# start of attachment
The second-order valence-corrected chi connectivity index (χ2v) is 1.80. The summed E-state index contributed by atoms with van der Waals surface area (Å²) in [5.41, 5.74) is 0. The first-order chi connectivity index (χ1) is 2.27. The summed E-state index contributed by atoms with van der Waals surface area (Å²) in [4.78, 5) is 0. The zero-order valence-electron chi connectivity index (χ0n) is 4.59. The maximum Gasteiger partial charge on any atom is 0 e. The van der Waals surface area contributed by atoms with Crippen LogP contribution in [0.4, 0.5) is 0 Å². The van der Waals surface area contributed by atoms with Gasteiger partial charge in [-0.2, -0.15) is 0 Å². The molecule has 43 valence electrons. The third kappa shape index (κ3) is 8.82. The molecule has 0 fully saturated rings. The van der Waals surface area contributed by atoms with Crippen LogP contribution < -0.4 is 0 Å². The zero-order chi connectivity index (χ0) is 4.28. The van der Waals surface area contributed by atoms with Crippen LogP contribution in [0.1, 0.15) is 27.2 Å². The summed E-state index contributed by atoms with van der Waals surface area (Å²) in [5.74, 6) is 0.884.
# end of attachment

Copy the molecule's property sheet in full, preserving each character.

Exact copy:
The second-order valence-corrected chi connectivity index (χ2v) is 1.80. The summed E-state index contributed by atoms with van der Waals surface area (Å²) in [5.41, 5.74) is 0. The first-order chi connectivity index (χ1) is 2.27. The summed E-state index contributed by atoms with van der Waals surface area (Å²) in [4.78, 5) is 0. The zero-order valence-electron chi connectivity index (χ0n) is 4.59. The maximum Gasteiger partial charge on any atom is 0 e. The van der Waals surface area contributed by atoms with Crippen LogP contribution in [0.4, 0.5) is 0 Å². The van der Waals surface area contributed by atoms with Gasteiger partial charge in [-0.2, -0.15) is 0 Å². The molecule has 43 valence electrons. The third kappa shape index (κ3) is 8.82. The molecule has 0 fully saturated rings. The van der Waals surface area contributed by atoms with Crippen LogP contribution < -0.4 is 0 Å². The zero-order chi connectivity index (χ0) is 4.28. The van der Waals surface area contributed by atoms with Crippen LogP contribution in [0.1, 0.15) is 27.2 Å². The summed E-state index contributed by atoms with van der Waals surface area (Å²) in [5.74, 6) is 0.884.